Look at that MAVERICK governor defy the LIBERALS who wanted to break her down, serving the people of Alaska like a GOOD CONSERVATIVE by quitting that TRAP.

What a hero.

09 July 2009


I have long been a fervent advocate for the solar grand plan. One of its major flaws, however, is that it assumes technological advancement. This is a just criticism. But lo and behold, even without the level of investment the plan would have brought, the much lower current funding for research has yielded much, much cheaper solar cells that will soon be just as efficient (~20%) as the expensive current silicon ones. The copper-indium-diselinide cells don't need to be vacuum-processed and just just poured and baked (essentially). In a few months, their efficiency has improved from 1% to 9%, and the researchers are optimistic (reasonably so) that the cells will hit 20% within a few years.

A Few Things

I have read the whole internet and here are some things.

Bradford Plumer at TNR about cap-and-trade and how it's worked in Europe.

Gerard Magliocco at Concurring Opinions on different "canonical statutes" that are considered sacrosanct.

Daniel Indiviglio at Atlantic Business on how the unemployment stats are quite off, and how it will spike quite high when matters improve (deceptively). Look for it as an empirical sign of an improving economy.

David Kahane at the National Review is sickeningly filled with hatred for liberals. It's a disgusting bile-filled slab of venom prompted by what he sees as unjust attacks on good ol' Palin by the elitest media. I am not exaggerating.

Stanley Fish (an epic name and a legend in his own time) points out in the Times that the stumbling and shocking nature of the Sanford passionate interview and the Palin stuttering resignation are prompted by genuine emotion, and that shouldn't be overlooked.

Google is releasing an operating system, and the Atlantic Business does a pair of gimmicky posts for both pro and con, and neither one is actually insightful or worth reading. Read the Opinionator about it instead, since it's as good as the Opinionator usually is.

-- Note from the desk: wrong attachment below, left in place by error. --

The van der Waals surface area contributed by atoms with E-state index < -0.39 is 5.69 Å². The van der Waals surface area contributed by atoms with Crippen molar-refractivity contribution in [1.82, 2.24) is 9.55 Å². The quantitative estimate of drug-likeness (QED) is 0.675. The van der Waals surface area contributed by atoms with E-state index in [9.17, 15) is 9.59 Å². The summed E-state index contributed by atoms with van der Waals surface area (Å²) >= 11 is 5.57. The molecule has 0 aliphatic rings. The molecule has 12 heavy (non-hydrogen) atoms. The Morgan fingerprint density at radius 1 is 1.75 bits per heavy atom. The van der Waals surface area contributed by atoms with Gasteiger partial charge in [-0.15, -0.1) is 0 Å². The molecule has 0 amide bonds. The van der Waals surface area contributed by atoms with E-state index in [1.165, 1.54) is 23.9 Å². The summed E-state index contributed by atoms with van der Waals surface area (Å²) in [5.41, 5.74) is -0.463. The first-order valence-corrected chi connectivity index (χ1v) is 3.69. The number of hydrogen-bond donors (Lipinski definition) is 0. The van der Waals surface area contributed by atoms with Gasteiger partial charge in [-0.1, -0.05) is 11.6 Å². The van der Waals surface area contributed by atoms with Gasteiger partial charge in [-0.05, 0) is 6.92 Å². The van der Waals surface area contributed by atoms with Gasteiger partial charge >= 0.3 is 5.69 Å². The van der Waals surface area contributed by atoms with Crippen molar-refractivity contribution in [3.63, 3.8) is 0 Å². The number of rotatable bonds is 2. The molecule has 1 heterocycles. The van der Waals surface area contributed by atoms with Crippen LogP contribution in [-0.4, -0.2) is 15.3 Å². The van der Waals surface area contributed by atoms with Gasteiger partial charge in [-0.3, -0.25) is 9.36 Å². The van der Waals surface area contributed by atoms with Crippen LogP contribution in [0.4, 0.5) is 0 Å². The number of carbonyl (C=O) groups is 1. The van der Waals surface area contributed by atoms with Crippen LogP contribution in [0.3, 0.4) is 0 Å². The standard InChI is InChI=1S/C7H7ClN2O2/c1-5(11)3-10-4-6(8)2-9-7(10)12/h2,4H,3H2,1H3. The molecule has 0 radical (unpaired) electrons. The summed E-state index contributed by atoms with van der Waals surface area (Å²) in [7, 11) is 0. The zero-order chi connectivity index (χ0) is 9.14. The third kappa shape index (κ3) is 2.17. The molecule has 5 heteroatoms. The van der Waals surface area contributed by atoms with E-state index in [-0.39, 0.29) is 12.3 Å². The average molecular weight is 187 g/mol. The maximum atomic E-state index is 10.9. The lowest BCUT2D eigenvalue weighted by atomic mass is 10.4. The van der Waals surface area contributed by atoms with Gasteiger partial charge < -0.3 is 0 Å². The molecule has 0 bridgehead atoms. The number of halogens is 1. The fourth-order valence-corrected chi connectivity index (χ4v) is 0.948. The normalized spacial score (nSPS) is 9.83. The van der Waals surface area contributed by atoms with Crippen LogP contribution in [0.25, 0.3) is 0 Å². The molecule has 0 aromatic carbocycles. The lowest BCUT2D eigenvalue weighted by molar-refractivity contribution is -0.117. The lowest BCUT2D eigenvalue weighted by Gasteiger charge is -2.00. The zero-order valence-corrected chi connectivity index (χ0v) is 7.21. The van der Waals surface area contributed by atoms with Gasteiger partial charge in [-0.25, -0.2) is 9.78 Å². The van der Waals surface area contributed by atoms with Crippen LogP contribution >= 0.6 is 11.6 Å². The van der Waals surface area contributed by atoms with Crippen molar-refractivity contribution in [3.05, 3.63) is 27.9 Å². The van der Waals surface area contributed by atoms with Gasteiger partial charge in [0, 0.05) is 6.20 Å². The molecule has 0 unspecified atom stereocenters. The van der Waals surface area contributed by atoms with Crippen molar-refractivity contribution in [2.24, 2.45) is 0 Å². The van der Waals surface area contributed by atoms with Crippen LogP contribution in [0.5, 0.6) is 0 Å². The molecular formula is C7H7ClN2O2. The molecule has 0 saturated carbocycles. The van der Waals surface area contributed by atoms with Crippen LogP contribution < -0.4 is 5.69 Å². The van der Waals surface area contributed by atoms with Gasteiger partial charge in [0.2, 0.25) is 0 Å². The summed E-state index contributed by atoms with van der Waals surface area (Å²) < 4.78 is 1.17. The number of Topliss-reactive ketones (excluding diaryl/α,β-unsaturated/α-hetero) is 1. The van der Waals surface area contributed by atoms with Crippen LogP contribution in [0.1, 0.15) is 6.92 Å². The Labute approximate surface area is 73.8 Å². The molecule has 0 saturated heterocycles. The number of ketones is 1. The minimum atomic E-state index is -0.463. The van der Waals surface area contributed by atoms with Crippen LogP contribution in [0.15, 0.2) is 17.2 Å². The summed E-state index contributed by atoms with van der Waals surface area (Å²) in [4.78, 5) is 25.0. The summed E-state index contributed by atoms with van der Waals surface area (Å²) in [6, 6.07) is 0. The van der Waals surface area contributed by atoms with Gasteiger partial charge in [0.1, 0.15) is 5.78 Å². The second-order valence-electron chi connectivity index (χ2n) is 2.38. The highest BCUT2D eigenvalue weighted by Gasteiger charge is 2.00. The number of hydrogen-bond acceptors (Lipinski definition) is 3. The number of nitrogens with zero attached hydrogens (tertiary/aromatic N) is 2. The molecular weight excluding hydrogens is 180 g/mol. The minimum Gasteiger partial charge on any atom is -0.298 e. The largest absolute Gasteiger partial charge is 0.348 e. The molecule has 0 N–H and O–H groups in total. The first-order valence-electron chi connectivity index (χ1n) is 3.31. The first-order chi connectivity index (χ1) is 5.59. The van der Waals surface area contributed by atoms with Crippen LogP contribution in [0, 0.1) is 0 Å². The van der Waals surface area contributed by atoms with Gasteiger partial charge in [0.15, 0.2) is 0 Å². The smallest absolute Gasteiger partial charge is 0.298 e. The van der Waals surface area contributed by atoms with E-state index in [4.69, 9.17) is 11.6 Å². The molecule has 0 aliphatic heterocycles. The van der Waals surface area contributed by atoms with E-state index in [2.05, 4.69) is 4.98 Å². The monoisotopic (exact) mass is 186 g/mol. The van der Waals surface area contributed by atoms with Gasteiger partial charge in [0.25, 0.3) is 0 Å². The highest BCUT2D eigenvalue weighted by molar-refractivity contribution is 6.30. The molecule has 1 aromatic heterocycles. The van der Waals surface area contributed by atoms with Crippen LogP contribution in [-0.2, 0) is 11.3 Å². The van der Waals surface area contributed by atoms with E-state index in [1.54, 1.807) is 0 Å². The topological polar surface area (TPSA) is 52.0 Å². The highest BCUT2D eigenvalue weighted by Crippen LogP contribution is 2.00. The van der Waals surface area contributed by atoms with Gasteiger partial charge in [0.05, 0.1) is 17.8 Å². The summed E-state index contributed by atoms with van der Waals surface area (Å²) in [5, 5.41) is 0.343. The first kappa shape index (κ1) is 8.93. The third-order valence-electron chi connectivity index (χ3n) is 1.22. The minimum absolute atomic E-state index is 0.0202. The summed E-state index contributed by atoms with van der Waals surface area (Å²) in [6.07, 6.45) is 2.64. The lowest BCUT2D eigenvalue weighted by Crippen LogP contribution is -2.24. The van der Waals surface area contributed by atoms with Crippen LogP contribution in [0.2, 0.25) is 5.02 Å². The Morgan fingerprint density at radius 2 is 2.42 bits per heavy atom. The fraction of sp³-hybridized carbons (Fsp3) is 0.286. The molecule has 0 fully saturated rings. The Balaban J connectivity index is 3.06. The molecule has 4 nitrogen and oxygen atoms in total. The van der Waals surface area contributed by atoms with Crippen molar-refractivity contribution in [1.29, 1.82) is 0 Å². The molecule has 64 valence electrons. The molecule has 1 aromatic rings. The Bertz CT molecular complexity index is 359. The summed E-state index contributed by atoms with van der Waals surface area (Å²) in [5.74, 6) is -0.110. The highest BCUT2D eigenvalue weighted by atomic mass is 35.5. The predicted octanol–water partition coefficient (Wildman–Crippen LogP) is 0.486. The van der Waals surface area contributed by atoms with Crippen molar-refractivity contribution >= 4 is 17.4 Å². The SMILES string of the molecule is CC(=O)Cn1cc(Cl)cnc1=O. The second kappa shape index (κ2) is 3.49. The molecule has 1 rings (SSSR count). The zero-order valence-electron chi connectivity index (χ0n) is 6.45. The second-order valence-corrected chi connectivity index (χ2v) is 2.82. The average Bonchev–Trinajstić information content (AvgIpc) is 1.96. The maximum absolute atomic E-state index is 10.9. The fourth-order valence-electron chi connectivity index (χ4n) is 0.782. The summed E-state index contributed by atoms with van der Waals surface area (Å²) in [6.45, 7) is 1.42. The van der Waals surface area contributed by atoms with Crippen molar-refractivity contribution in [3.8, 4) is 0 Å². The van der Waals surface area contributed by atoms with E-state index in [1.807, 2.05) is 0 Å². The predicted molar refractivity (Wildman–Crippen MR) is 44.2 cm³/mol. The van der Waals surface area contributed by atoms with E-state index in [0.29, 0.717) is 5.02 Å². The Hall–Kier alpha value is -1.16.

Wonkette mocks Brian Kilmeade from Fox and Friends for accidentally being a hilarious eugenicist

Only one guy voted against a bill in Congress designed to commemorate slave labor's role in the creation of the Capitol, Steve King (R-IA). He says he voted against it to protect our "Judeo-Christian heritage." He goes with Bachmann in the crazy hyperchristian category, a populous segment of politicians.

06 July 2009

Conservative Reactions to Palin Resignation

Jonah Goldberg (author of Liberal Fascism and asshole) thinks it's maybe his fault because of his advice to her earlier that day (that seems to mostly just be a rehash of Roger Simon's Politico piece), but still doesn't understand.
Well, aside from my timing being impeccable, the best I can say is I'm flabbergasted.

Not running again could make sense as a pre-presidential move. Resigning strikes me as very strange.

Mark Steyn of the National Review thinks it was stupid.
As a political move for anything other than the 2010 Senate race, today's announcement is a disaster. And I'm not sure it's a plus for the Senate - and, even if it were, the manner and timing suggest it was not a professionally planned event and therefore is unlikely to have any grand strategy behind it.

Bill Kristol of the Sarah Palin Fan Club thinks it's great.
After all, she's freeing herself from the duties of the governorship. Now she can do her book, give speeches, travel the country and the world, campaign for others, meet people, get more educated on the issues - and without being criticized for neglecting her duties in Alaska. I suppose she'll take a hit for leaving the governorship early - but how much of one? She's probably accomplished most of what she was going to get done as governor, and is leaving a sympatico lieutenant governor in charge.

Kellyanne Conway of WomanTrend, a polling company, thinks it's about protecting her family and it's swell.
But, as a private citizen, Governor Palin can unbind her hands, quit swallowing hard, and respond. She can also make a boatload of money with a bestseller or two, a spot on the speaking circuit, and a steady media gig. Palin can steep herself in foreign policy, become an advocate for issues that people actually care about — like special-needs children, a cause for which savaging her would be difficult — and help a national Republican party that is in no position to turn away any volunteers, let alone one for whom thousands cheer at events.

Mary Matalin, noted political consultant and lich, hates Barack Obama and forgot to say anything about Palin.
As we have been saying for decades, elections have consequences, and we are now experiencing the scariest consequence of an election in decades. This president is reordering, at warp speed, the relationship between lawmakers and citizens; he is reshaping the role and scope of a constitutional order two centuries in the making.

Sen. Lisa Murkowski (R-AK) thinks Palin sucks.
I am deeply disappointed that the Governor has decided to abandon the State and her constituents before her term has concluded.

05 July 2009

Palin Resigned

Sarah Palin resigned. No one knows why. It surprised everyone in the local Republican party, her spokesperson, her Lieutenant Governor (soon to be Governor), and pretty much the nation. She wasn't under investigation, so this wasn't damage control.